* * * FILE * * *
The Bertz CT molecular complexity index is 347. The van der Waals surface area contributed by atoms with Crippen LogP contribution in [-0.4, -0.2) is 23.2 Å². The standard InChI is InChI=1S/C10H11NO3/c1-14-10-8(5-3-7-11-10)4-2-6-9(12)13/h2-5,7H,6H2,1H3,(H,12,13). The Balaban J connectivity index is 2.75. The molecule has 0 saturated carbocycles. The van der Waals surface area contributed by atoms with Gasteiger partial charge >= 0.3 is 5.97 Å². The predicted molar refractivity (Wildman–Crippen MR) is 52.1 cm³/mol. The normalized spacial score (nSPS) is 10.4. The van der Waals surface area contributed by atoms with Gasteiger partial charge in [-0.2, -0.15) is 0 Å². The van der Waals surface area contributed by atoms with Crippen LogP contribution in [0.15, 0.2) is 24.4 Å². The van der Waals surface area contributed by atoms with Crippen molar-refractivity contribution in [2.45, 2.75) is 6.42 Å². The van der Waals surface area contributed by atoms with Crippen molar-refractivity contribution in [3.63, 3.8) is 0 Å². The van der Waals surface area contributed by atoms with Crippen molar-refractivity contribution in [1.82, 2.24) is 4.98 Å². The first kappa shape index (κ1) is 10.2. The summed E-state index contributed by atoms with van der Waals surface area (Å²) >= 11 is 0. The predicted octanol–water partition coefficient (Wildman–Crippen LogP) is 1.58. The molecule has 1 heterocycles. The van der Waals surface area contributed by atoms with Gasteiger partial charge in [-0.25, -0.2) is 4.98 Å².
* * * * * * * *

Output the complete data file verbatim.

The Bertz CT molecular complexity index is 347. The van der Waals surface area contributed by atoms with Crippen LogP contribution in [-0.4, -0.2) is 23.2 Å². The standard InChI is InChI=1S/C10H11NO3/c1-14-10-8(5-3-7-11-10)4-2-6-9(12)13/h2-5,7H,6H2,1H3,(H,12,13). The Balaban J connectivity index is 2.75. The molecule has 0 saturated carbocycles. The van der Waals surface area contributed by atoms with Gasteiger partial charge >= 0.3 is 5.97 Å². The predicted molar refractivity (Wildman–Crippen MR) is 52.1 cm³/mol. The normalized spacial score (nSPS) is 10.4. The van der Waals surface area contributed by atoms with Gasteiger partial charge in [-0.2, -0.15) is 0 Å². The van der Waals surface area contributed by atoms with Crippen LogP contribution in [0.15, 0.2) is 24.4 Å². The van der Waals surface area contributed by atoms with Crippen molar-refractivity contribution in [2.45, 2.75) is 6.42 Å². The van der Waals surface area contributed by atoms with Crippen molar-refractivity contribution in [3.63, 3.8) is 0 Å². The van der Waals surface area contributed by atoms with Crippen molar-refractivity contribution in [1.82, 2.24) is 4.98 Å². The first kappa shape index (κ1) is 10.2. The summed E-state index contributed by atoms with van der Waals surface area (Å²) >= 11 is 0. The predicted octanol–water partition coefficient (Wildman–Crippen LogP) is 1.58. The molecule has 1 heterocycles. The van der Waals surface area contributed by atoms with Gasteiger partial charge in [-0.25, -0.2) is 4.98 Å².